With chances for a last-minute deal dwindling, state and local officials are keeping a close eye on relief bill negotiations in Washington while preparing for the end of federal unemployment payments and eviction protections that could create even more chaos as it ripples through the economy.

A $600 per week federal supplement to unemployment checks ended last week. A moratorium on evictions from federal housing and for homeowners with mortgages backed by the Veterans Administration or Federal Housing Administration ends Friday.

Fourth District U.S. Rep. David Price, who chairs a House housing and transportation appropriations committee, said North Carolina will see a wave of evictions and foreclosures without further relief.

[The latest: North Carolina coronavirus daily updates]

“That’s exactly what we’re facing,” Price said in a recent interview with Carolina Public Press. Failure to renew the unemployment help, he said, would drive the number even higher. “If that unemployment gets reduced or, God forbid, goes away, then I think we’re really in trouble.”

With the window closing for an end-of-the-month deal and House and Senate plans still far apart on key priorities, both chambers are looking at a temporary stopgap measure that would address the extension of unemployment payments while other parts of the bill are worked out.

In a letter to the state’s congressional delegation earlier this month, Gov. Roy Cooper called the unemployment assistance essential, a lifeline for the state’s economy as well as for those who have lost their jobs. Negotiations continued Thursday night.

Local governments call for aid

Price said that beyond evictions and unemployment, House negotiators want to see the next relief package include more money for local and state governments. Only Guilford, Wake and Mecklenburg, the state’s three largest counties, received direct help under previous federal aid bills.

The HEROES Act, the plan passed by the House in May, includes $500 million over two years for counties and municipalities. Local funding was not in the Senate relief package introduced on Monday.

Scott Mooneyham, director of political communications and coordination for the N.C. League of Municipalities, said despite that, the organization and its members are confident some aid to local governments will be in the new bill.

“Local elected officials across North Carolina have made a strong case, often in direct conversations with members of our congressional delegation, that in order for economic recovery to proceed, cities and towns must be made whole,” Mooneyham said.

“Besides being major employers, local government investment in infrastructure is a key driver of economic activity across the country. Unfortunately, those investments will also be the first place cuts are made if Congress does not act.”

In a letter sent this week, a coalition of North Carolina mayors urged Sens. Thom Tillis and Richard Burr to add the aid to the Senate bill. A similar request from a group of mayors in the state’s 2nd Congressional District pointed to dwindling revenues at local utilities and more and more customers unable to pay.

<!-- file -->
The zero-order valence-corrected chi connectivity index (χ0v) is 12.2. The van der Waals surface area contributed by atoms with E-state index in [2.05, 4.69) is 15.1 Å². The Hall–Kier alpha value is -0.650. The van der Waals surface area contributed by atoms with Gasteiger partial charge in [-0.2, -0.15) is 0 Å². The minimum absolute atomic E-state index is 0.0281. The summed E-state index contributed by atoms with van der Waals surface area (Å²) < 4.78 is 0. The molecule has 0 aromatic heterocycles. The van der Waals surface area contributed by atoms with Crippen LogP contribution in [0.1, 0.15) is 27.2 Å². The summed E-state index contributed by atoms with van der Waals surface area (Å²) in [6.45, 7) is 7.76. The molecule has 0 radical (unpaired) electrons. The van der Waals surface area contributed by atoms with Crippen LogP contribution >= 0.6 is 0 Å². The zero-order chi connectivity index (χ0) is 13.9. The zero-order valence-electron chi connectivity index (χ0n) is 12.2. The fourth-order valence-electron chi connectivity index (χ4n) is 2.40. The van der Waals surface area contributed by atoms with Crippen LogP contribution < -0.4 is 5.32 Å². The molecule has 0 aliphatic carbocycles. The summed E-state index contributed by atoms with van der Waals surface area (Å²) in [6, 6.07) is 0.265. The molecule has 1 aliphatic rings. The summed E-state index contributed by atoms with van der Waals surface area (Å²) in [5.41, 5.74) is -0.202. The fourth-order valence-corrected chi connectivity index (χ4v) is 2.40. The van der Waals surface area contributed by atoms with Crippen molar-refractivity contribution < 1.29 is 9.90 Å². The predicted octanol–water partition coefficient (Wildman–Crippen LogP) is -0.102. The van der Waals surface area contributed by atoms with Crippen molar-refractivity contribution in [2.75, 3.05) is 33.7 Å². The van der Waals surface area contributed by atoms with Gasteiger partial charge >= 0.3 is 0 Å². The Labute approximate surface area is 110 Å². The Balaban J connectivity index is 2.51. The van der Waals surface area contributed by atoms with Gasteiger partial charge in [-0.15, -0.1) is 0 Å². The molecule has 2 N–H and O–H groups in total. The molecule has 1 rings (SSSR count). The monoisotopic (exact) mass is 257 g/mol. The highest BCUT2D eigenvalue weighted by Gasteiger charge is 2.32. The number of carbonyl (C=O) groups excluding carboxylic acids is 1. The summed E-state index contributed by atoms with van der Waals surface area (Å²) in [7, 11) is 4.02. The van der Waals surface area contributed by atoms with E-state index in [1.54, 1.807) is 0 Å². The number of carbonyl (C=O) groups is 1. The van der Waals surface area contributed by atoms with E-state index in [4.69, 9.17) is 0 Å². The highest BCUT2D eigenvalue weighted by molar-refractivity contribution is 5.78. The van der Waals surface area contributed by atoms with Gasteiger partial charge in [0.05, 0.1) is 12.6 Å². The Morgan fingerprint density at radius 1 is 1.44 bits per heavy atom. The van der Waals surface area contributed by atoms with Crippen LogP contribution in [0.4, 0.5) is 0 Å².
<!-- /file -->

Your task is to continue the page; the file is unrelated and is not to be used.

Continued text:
Some opposition also exists to further state and local aid. Three North Carolina state representatives, Reps. Jason Saine, R-Lincoln, Dana Bumgardner, R-Gaston, and George Cleveland, R-Onslow, were among more than 150 state legislators from across the country who signed on to a July 28 letter to Congress from ALEC, the American Legislative Exchange Council, saying more aid would damage state autonomy and lead to higher taxes.

“The American people are being forced to make difficult but fiscally responsible decisions during the pandemic, and states need to do the same,” the letter states.

Meanwhile, local aid from a previous round of federal relief is starting to flow. On Thursday, the state’s new Pandemic Recovery Office announced that 97 counties would split $150 million in federal relief funds under a distribution plan approved by the legislature in its recent session.

Counties would get a base amount of $250,000, and funds above that are based on population. The money would go mainly for COVID-19-related expenses, including testing at public hospitals and clinics; personal protective equipment and cleaning supplies; additional payroll for public safety and health care workers; and funds for teleworking, distance learning and homeless programs.

“Local governments need stability and funding to cover the costs of COVID-19 response, and we are working quickly to get these resources where they are needed,” Cooper said in a statement announcing the funds.

The governor is also expected to announce a plan to help avoid thousands of utility disconnections that were suspended under an executive order in March, which expires at the end of this month.

This week, the N.C. Utilities Commission issued an order extending the moratorium on shutoffs for Duke Energy, Dominion Energy and PSNC customers through Aug. 31 and giving customers 12 months to cover overdue balances.

Editor’s note: This article was updated shortly after publication on July 31, 2020, to include information on three North Carolina legislators who have signed on to a national letter opposing additional federal aid.

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Kirk Ross was the former capital bureau chief for Carolina Public Press. To contact the Carolina Public Press newsroom, email info@carolinapublicpress.org.

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